16 September 2014

A feline face sculpture from The Old Route 66 Zoo site, #23JP1222

Stacy Dodd and Rod Weber find, near Joplin, Missouri, site #23JP1222

This stone is interpreted as including a feline face image looking straight-on, with its chin being the lowermost extremity. The chin, mouth, nose, muzzle area of the feline's face is the visual trigger for the overall image. The projection at right, like the narrowing end of a cornucopia, may have served as a handle for the feline face to be manipulated like a kind of puppet. When I saw this, I immediately saw the feline face but I had to disregard the extra stone on top of it because it does not look like anything in the photo. It may be a part of the sculpture awaiting interpretation or just meant to be ignored when focusing attention on the feline face.

The Old Route 66 Zoo feline face image within the larger stone

10 September 2014

With a strong analog from a cave in Ohio, questions are raised by Clive Finlayson's claim of a cave art 'hashtag' by Neanderthals at Gibraltar

Archaeologists like Finlayson should attempt to explain the existence of a very similar symbolic marking convention in Koonalda Cave, Australia, and Seneca Caverns, Ohio. According to popular wisdom, Neanderthals could not have been in Australia or America. So maybe they could explain how a proposed Neanderthal behavior could have been transferred to another "species" (Homo sapiens sapiens) and to places so distant from Gibraltar.

Just like the Gibraltar example in the article, the Ohio cave grid carvings I discovered are on a flat stone shelf extending from the cave wall and approximately 16 inches above the cave floor. It may have marked an ideal sitting spot. Seneca Cave, Ohio, and Koonalda Cave, Australia, both have underground bodies of water. Koonalda also has deliberate markings on a stone shelf.

One of the Seneca Cave, Ohio, carved grids discovered by Ken Johnston (approximately 25cm wide)

Schematic of Koonalda Cave, Australia

Archaeologists like Finlayson are too quick to attribute art examples to Neanderthals because they have a certain date and time frame for the "arrival of modern humans" in Western Europe. These dates and the certainty of them are quite dubious. They are based largely on association of tool and technology types to different human species or cultures, which is invalid and not supported- even contradicted- by archaeological evidence:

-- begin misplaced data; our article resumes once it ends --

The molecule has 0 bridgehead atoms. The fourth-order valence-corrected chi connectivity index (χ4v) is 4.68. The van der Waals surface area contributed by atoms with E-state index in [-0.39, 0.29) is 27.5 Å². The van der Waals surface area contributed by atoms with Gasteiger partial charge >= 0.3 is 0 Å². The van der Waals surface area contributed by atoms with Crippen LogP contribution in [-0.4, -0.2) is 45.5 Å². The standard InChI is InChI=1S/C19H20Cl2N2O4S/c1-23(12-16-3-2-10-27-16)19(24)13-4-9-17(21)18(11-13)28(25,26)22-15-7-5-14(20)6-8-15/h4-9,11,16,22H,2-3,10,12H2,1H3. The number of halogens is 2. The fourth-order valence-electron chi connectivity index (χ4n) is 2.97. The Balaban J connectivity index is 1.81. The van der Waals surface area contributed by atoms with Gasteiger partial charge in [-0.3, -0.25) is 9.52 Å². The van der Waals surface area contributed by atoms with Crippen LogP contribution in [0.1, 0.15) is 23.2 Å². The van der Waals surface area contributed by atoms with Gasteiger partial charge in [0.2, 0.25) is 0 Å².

“The discipline has little capacity to determine both cultural and behavioral dimensions, because it has become focused on those of technology to the extent of confusing cultural and technological variables. Stone tools, after all, or their relative combinations within an assemblage, do not define cultures any more than we have knife or can-opener cultures today. Cultures, obviously, are determined by cultural factors, including language, art, constructs of reality, and socially transmitted behavior patterns. Tools and technologies, on the other hand, are often used across different cultures, or members of a single culture might use different combinations of tools. It is for this reason that we may safely assume that most of the “cultures” invented by Pleistocene archaeology are etic taxonomic devices, or “institutional facts” sensu Searle [2] that have no real existence in the past. The same applies to the hypothetical peoples endowed with these cultures, which of course never existed as distinctive nations, tribes, ethnic groups or language groups.” (Bednarik, R.G. The Origins of Human Modernity. Humanities 2012, 1, 2-3).

It seems very possible the 'hashtag' motif is a symbolic manifestation of the grids commonly seen entoptically (between the brain and the eyelid) by humans in deep states of shamanic and meditative trances. The pure darkness of caves may have lent itself well to these practices. From OriginsNet.org "Bednarik (1995: 614) argues that one "consistency in early marking is that all the arrangements are recognizable as phosphene motifs: the convergent-lines motif so widespread in rock arts the world over and the structurally related radial motif are among the 15 phosphene motifs of modern humans [Kellogg, Knoll and Kugler 1965]; so are the sets of parallel lines, the dots [cupules] . . ." Again (Bednarik 1994:176): "the prefigurative art of the world, I have claimed . . . is derived from phosphene motifs, and it therefore consists of arrangements and combinations of a known series of form constants (Bednarik 1984, 1986, 1987)."